May 9th, 2007
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Categories: How to...

This “how-to” will give you some ideas on how to set people straight when you tell them about your search or reunion. Keep it on hand in case you receive some of the stereotypical remarks that many adoptees or birth parents do.

Here are some comments you might receive when you tell someone about a search, and comebacks to those remarks, polite and less polite:

For Adoptees:

“Why on earth would you want to do that?”
Polite – “She is my mother – well, one of them at least. I would like to know about her and I imagine she might like to know me. I am curious.”
Less Polite – “Why wouldn’t I?”


“Your adoptive parents don’t mind?
Polite – “Of course they don’t. They know that it is important to me and support me. They trust our relationship and are not threatened.”
Less Polite – “I am thirty years old. Why should they care?”

“Why would you want to find someone who gave you away?
Polite – “I do not know the circumstances of my adoption. My birth mother may have been young, loved me, been pressured or thought she was doing what was best for me. Because she placed me for adoption does not necessarily mean that she wanted to do so.”
Less Polite – “She placed me for adoption. She didn’t leave me in a dumpster, have an abortion or leave me on a street corner. Maybe she had her reasons for not raising me. Who are you to judge?”

“Aren’t you afraid she(or he)is a druggie or in prison?
Polite – “Not really, anything is possible, but I know that not all birth parents are unstable and/or dysfunctional people. Many birth parents are good people.”
Less Polite – “She is a birth parent, not a career criminal. It has been 30 years since she relinquished me to adoption. Even if she was in a tough spot then, people change.”

For Birth Parents:

“You should not interrupt her(or his) life.”
Polite – “I will be respectful of my child’s wishes. If he or she does not want a relationship, I do not intend to force myself into their lives. However, I want to give my child the opportunity to know me.”
Less polite – “Are you an adoption expert? What makes you think they won’t be glad to be found?”

“Didn’t you promise that you would never search for your child?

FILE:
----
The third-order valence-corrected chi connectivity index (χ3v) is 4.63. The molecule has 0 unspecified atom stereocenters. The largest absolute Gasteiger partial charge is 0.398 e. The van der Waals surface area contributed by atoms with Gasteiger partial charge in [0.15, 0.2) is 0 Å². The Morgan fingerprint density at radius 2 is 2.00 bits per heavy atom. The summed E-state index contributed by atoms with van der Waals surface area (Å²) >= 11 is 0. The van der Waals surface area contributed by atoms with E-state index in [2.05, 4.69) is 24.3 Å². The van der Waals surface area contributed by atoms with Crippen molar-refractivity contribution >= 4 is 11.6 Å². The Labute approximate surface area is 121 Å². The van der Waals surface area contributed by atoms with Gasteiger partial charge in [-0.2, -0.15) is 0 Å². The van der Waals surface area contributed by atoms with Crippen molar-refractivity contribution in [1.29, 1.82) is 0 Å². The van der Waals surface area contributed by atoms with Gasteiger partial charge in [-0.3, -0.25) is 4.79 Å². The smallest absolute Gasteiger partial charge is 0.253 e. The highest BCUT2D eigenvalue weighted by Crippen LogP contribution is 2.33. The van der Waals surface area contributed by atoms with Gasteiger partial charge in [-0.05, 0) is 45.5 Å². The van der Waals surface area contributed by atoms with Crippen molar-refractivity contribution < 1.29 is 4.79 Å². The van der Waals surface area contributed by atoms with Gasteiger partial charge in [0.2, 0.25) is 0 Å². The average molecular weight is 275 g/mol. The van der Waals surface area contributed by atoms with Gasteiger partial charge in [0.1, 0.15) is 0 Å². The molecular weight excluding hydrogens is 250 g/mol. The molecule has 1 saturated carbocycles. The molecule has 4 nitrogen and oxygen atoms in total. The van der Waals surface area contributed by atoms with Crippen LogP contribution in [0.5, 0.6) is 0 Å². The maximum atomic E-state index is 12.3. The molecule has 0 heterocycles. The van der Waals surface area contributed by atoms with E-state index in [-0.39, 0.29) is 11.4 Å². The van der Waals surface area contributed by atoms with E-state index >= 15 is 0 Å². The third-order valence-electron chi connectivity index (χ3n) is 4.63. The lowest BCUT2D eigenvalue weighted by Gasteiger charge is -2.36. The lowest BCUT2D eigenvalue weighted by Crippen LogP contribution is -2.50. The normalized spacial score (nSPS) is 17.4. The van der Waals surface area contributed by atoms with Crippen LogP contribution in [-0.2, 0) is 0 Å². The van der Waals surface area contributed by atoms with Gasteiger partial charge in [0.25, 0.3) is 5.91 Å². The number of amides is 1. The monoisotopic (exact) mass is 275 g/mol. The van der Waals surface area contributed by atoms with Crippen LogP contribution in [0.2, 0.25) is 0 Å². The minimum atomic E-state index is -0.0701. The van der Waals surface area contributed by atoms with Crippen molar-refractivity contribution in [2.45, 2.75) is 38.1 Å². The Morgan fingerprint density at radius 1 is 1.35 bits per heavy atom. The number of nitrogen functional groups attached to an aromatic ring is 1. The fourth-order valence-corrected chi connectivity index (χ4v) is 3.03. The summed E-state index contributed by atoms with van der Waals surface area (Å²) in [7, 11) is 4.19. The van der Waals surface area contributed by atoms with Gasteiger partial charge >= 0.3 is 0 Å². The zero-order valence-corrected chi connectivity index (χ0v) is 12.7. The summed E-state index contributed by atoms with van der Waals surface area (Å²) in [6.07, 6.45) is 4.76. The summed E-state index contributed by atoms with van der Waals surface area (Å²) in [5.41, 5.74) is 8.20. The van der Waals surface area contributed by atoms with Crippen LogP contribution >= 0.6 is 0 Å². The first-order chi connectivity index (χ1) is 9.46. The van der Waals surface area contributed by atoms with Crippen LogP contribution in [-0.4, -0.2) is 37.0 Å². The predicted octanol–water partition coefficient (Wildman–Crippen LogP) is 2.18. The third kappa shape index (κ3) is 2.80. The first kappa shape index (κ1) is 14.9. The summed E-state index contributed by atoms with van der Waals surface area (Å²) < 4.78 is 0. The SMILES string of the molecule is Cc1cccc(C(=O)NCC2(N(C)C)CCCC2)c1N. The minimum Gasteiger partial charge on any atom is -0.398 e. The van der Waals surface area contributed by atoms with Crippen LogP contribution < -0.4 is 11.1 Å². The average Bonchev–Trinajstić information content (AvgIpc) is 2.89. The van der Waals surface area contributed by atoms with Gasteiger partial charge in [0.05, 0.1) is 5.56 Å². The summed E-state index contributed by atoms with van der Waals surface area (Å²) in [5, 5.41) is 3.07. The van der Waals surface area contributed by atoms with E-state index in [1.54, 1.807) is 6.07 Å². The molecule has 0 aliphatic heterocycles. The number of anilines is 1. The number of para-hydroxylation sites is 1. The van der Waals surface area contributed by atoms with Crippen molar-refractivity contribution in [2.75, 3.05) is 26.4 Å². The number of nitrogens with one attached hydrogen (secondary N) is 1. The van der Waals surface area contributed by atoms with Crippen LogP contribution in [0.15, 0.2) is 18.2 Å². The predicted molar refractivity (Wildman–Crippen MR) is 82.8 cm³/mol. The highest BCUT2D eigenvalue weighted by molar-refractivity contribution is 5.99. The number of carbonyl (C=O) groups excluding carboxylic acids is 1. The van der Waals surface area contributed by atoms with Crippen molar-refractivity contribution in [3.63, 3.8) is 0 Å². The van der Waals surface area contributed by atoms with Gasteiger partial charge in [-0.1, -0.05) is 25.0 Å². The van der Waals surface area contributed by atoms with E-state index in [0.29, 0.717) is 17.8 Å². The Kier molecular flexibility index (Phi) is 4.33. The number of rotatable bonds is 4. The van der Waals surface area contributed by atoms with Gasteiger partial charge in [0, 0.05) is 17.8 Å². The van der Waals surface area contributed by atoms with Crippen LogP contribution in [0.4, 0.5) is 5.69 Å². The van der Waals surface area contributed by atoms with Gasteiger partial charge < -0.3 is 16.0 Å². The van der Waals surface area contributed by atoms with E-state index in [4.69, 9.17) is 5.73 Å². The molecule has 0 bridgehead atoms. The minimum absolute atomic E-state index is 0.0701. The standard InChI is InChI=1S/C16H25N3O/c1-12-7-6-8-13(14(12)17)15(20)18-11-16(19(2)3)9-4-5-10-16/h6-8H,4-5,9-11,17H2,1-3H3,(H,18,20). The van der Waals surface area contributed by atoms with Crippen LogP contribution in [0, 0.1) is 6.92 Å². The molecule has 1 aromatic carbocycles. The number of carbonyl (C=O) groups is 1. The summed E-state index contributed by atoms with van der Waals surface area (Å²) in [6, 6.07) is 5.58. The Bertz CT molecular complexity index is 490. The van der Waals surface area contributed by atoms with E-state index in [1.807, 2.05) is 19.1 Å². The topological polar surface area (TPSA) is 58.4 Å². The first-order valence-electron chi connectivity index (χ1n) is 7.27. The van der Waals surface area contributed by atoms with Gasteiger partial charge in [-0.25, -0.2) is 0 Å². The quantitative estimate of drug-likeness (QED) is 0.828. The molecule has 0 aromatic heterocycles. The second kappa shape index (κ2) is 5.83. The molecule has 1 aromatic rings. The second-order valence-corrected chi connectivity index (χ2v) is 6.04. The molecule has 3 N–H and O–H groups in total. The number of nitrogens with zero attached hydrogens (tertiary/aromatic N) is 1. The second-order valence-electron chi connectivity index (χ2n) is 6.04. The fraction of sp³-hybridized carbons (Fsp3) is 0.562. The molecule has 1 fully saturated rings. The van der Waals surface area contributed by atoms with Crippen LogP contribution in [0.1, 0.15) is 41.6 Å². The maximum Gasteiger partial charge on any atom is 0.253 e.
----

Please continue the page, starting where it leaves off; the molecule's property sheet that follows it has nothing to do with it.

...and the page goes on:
Polite – “No, I did not make that promise.”
Less polite – “Why do you make the rash assumption that I would ever make such a promise? Even if I had, it was a promise that I should not have to keep? It is wrong to ask a mother to never know her child.”

“You should just leave them alone and not bother them.”
Polite – “Why do you assume that it would be bothering my child for me to find them?”
Less polite – “You know nothing about adoption or me, and I really do not need any advice from you.”

“Why on earth would you want to do that?
Polite – “Why does any mother want to know her child? It is the most natural instinct on earth. Why wouldn’t I want to?”
Less polite – “Read this book, maybe it will help you understand.”

More resources:

Why Adoptees Search

Stupid Things People Say.

Photo by Jan Baker 2007

5 Responses to “How to Set People Straight – the Search”

  1. Oh, how I’d like to hear your flat-out rude responses. I’ll bet they’re really good ones! ;-)

  2. adoption-rejection says:

    When I felt so alone after being rejected by my birth family after looking for them, I made a web page to write my story and I welcome others to share their story in their own words about how they feel.

  3. adoption-rejection says:

    Sorry, that was for my own story, but this is the page where people can send in their own story:

  4. Jan Baker says:

    Sandra, I thought about including the really rude responses.(You know I have them!) Decided against it.

  5. lauriedb says:

    Oh, Jan. This is great! Of course, I wouldn’t mind hearing some of the rude ones, too! One of my favorite statements some people make to adoptees who want to search is, “Well, you know, they gave you up for a reason.” My response is, “Well, I hope so!”

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